Complete Manu National Reserve
Because we visit all points of interest in the Manu Biosphere Reserve and National Park. From Cocha’s Salvador and Otorongo, the pristine Manu River, the Blanquillo Macaw Lick, Mammal and Tapir Licks and walk-up Canopy Towers.
This Trip is the Complete Manu National Reserve because we visit all points of interest in the Manu Biosphere Reserve and National Park. From Cocha’s Salvador and Otorongo, the pristine Manu River, the Blanquillo Macaw Lick, Mammal and Tapir Licks and walk-up Canopy Towers. A fantastic combination of comfortable lodges and wildlife attractions.
Day By DayExpand/Close
Leaving Cusco after breakfast around 7:00 am we travel through traditional Quechua communities and through the spectacular eastern ranges of the Andes to the village of Paucartambo, passing snow-peaks and small Andean farmsteads. We will have time here to look around this picturesque village with its colonial stone bridge and handsome plaza. We then ascend to the last pass overlooking the Amazon Basin and begin the breath taking descent from 3500 meters to 1600 meters above sea-level to our comfortable lodge in the orchid laden Cloud Forest. This is a spectacular journey passing cascading waterfalls and multicolored birds along the way. In the late afternoon, we’ll walk into the lodge to the sounds of Quetzals, Trogons and Gray-breasted Wood-Wrens. Night at our selected Cloud Forest Lodge
A pre- breakfast short drive to a nearby spot in the Cloud Forest, where the strange and beautiful Cock-of-the-Rock’s displays at dawn. This is a wonderful sight, as up to 25 bright red-orange males dance and sing, attempting to attract the favors of the duller, burgundy colored females. After visiting this lek we return to the Lodge for a leisurely breakfast and continue in our bus to the Madre de Dios River and our motorized dugouts and begin our journey down the river, through the last folds of the Andes past the isolated Pantiacolla range where the lost gold mining city of the Incas, Paititi reputedly lays hidden!. Arriving at El Dorado Lodge we´ll explore one of the trails at this charming location.. Night El Dorado Lodge
If there is activity, we may visit a clay lick where many parakeet and parrot species eat clay in the mornings. Also the smaller macaws such as the Chestnut-fronted and the scarce Blue-headed Macaws can be found there. Heading down the Madre de Dios River after breakfast, we’ll pass settlements and native communities during the trip. Just before we get to the village of Boca Manu we pass the native community of Diamante. Their culture is Piro and this is the largest settlement of Amerindians in the area. We turn up the Manu River leaving the relatively clean waters of the Madre de Dios behind; we enter the clay-laden waters of the Manu River. We’ll check in at the park ranger station at Limonal to present our permits and may visit an overgrown oxbow lake where many Parrots and Macaws come in to roost. We are now deep in the pristine Manu National Park and Rainforest. We head upriver – as deep into the park as allowed, to Cocha Salvador. Beaches, especially in the dry season, are loaded with nesting birds and feeding Herons, Egrets, Orinoco Geese, Terns and Skimmers to name but a few. Some beaches will host sunning White and Black Caimans (South American relatives of the Alligators) and breeding Side-necked Turtles. Hundreds of Sand-colored Nightjars roost during the day on logs and beaches and there is a chance of encountering a sunning Jaguar – the world’s third largest cat. In 2016 one in three of our trips saw Jaguar in Manu. We will see some species of primate on this river trip, possibly Colombian Red Howler Monkeys or the smaller Black-headed Squirrel Monkeys. Night at our selected tented camp.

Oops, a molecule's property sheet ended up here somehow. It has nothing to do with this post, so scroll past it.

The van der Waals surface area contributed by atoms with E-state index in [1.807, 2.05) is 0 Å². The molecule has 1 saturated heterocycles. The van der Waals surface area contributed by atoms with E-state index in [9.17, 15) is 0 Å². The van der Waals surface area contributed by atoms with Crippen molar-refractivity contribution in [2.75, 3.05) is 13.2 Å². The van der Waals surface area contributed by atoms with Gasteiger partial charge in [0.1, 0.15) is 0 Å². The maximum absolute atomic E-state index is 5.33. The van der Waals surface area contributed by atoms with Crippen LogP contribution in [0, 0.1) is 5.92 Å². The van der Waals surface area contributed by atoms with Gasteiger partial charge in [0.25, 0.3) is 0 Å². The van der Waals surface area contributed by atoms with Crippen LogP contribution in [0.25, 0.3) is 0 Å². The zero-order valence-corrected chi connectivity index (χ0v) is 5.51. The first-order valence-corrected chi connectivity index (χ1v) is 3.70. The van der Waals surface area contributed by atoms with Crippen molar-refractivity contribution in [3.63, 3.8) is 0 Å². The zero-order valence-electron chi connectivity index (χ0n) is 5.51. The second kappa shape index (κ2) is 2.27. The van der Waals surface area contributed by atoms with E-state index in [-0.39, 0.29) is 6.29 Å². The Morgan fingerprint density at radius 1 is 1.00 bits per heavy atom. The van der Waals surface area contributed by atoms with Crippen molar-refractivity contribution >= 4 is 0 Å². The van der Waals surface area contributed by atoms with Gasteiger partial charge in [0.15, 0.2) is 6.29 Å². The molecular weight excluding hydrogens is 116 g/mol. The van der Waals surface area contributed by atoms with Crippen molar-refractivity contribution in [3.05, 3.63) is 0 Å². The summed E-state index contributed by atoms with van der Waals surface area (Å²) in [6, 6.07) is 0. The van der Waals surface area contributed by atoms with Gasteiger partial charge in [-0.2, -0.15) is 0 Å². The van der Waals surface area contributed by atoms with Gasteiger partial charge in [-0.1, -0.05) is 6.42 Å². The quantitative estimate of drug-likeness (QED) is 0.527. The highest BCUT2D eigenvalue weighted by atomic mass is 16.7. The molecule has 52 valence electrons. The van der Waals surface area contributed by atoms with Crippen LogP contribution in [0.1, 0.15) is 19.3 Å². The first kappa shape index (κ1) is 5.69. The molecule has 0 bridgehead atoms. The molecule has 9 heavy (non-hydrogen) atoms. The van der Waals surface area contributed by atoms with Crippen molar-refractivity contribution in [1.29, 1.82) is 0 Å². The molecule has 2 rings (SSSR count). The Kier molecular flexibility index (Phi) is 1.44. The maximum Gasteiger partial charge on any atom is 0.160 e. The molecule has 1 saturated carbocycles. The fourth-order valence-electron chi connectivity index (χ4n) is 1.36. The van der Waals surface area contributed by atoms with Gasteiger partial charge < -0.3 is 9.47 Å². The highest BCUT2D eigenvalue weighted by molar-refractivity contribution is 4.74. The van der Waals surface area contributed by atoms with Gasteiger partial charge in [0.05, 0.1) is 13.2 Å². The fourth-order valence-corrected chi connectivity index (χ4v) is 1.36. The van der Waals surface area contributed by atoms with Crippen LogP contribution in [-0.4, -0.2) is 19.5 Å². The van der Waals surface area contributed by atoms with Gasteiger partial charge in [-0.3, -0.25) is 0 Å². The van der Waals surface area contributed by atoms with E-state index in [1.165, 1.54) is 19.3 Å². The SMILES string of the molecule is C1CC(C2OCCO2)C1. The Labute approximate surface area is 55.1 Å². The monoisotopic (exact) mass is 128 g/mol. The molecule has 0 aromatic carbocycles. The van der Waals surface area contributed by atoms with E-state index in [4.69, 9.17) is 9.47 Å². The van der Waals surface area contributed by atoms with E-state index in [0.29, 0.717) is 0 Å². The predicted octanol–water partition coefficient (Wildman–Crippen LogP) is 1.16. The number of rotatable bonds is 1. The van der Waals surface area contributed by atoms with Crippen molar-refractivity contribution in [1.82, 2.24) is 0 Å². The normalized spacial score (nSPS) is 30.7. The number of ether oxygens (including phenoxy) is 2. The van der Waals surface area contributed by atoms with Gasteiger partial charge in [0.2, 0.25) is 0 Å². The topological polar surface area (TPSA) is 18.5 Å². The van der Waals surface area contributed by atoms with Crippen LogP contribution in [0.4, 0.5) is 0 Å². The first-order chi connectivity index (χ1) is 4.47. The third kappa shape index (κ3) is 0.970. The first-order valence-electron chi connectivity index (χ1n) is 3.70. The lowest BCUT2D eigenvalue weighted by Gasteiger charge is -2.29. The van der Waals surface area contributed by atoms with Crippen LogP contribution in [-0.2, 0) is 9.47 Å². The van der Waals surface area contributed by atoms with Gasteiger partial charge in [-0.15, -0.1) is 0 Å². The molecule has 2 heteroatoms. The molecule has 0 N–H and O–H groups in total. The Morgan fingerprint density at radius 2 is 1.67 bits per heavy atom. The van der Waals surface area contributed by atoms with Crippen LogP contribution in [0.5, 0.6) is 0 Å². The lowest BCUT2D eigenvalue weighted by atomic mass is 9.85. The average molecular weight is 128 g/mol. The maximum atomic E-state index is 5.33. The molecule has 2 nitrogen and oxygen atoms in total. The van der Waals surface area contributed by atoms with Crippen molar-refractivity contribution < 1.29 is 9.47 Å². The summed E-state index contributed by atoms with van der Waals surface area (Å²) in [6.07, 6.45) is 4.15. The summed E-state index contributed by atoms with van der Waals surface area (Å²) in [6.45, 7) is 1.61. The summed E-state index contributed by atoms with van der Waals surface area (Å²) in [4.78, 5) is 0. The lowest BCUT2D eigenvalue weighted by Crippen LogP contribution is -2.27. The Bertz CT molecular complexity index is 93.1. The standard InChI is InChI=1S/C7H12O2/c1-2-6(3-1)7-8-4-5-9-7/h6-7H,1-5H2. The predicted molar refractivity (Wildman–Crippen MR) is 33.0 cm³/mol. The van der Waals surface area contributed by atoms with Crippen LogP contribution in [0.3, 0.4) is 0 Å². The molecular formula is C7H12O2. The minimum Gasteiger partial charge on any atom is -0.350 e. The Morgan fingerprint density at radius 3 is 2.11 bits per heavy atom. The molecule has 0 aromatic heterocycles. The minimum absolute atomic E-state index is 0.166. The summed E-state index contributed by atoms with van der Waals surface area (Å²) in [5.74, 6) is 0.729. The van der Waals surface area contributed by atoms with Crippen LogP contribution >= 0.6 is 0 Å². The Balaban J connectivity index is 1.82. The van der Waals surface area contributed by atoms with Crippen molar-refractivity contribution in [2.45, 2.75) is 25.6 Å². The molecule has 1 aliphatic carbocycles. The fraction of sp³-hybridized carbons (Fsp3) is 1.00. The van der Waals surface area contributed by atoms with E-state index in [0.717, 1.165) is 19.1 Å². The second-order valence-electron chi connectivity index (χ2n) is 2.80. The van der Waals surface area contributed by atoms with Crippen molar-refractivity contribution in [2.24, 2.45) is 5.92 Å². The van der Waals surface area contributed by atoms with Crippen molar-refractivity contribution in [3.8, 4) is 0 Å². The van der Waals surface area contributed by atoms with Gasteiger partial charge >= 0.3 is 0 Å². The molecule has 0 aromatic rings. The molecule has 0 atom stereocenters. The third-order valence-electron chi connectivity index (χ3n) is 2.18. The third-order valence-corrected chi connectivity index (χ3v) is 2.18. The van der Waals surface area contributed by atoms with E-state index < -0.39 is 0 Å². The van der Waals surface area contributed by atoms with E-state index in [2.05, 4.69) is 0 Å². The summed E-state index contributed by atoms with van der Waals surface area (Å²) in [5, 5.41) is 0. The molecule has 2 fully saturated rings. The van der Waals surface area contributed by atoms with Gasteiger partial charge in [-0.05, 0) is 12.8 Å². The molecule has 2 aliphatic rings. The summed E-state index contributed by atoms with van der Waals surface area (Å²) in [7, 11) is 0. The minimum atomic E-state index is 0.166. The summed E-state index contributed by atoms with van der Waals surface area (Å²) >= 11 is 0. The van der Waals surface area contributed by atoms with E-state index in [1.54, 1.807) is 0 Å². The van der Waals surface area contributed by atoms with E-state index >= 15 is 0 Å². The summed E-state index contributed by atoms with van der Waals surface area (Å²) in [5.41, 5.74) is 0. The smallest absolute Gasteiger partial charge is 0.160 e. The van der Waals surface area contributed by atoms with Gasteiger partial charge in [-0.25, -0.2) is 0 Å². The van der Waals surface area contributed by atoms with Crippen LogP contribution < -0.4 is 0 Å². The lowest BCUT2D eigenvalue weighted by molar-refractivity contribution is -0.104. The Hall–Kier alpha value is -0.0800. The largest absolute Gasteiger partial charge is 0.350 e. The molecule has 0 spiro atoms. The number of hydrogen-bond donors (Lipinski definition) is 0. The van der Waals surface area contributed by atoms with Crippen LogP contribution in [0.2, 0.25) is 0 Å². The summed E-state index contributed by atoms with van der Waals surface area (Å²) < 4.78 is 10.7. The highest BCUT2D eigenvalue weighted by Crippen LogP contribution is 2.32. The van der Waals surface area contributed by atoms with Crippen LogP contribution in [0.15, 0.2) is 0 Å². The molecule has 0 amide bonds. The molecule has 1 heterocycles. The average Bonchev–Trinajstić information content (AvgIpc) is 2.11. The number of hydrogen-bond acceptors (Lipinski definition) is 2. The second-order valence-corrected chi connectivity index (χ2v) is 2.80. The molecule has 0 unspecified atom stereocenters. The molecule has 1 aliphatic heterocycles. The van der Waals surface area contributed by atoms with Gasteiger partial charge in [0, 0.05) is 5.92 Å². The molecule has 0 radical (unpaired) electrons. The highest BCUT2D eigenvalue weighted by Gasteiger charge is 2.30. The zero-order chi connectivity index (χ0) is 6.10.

A full day at Cocha Salvador. Some of the time will be spent canoeing the lake on floating catamarans observing ox-bow lake animal life from the water. We may encounter an Agami Heron or a Sungrebe and Shock-headed & Large-headed Capuchin Monkeys are usually feeding on fruits nearby. Specially constructed piers that jut out into the lake enable us to look for a family of Giant Otters that live here. These, the world’s largest freshwater carnivores, remain common only in Manu and few other places on earth, having been hunted to extinction throughout most of their former range. Each animal consumes between 4 and 5 kilos of fish daily and often they can be seen eating large fish on logs at the lakeside. This morning we have time to explore the trails in the area and a visit to the lake of Cocha Otorongo is planned, where observation piers and a 20-meter observation tower in the rainforest canopy overlooking the lake are available for observing wildlife. We will also be on the lookout for a large family of Giant Otters that inhabit this lake. Night at our selected tented camp.